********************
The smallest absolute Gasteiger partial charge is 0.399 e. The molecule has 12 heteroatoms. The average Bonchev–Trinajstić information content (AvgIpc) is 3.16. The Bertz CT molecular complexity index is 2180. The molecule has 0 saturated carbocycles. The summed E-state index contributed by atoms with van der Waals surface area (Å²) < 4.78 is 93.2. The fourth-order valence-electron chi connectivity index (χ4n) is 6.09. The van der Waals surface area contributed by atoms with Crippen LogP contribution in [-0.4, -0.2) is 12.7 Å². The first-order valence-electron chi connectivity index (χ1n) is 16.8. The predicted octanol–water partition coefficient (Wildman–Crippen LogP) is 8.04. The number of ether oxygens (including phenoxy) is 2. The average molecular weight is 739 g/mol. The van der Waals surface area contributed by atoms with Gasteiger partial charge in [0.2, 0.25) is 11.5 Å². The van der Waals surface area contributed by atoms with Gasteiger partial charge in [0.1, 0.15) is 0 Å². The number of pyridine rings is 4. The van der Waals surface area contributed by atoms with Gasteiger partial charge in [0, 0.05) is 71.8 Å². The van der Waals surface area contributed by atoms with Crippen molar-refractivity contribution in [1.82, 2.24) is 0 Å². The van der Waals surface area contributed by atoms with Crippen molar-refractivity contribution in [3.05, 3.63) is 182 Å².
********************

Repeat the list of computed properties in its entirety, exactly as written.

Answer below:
The smallest absolute Gasteiger partial charge is 0.399 e. The molecule has 12 heteroatoms. The average Bonchev–Trinajstić information content (AvgIpc) is 3.16. The Bertz CT molecular complexity index is 2180. The molecule has 0 saturated carbocycles. The summed E-state index contributed by atoms with van der Waals surface area (Å²) < 4.78 is 93.2. The fourth-order valence-electron chi connectivity index (χ4n) is 6.09. The van der Waals surface area contributed by atoms with Crippen LogP contribution in [-0.4, -0.2) is 12.7 Å². The first-order valence-electron chi connectivity index (χ1n) is 16.8. The predicted octanol–water partition coefficient (Wildman–Crippen LogP) is 8.04. The number of ether oxygens (including phenoxy) is 2. The average molecular weight is 739 g/mol. The van der Waals surface area contributed by atoms with Gasteiger partial charge in [0.2, 0.25) is 11.5 Å². The van der Waals surface area contributed by atoms with Gasteiger partial charge in [0.1, 0.15) is 0 Å². The number of pyridine rings is 4. The van der Waals surface area contributed by atoms with Gasteiger partial charge in [0, 0.05) is 71.8 Å². The van der Waals surface area contributed by atoms with Crippen molar-refractivity contribution in [1.82, 2.24) is 0 Å². The van der Waals surface area contributed by atoms with Crippen molar-refractivity contribution in [3.05, 3.63) is 182 Å².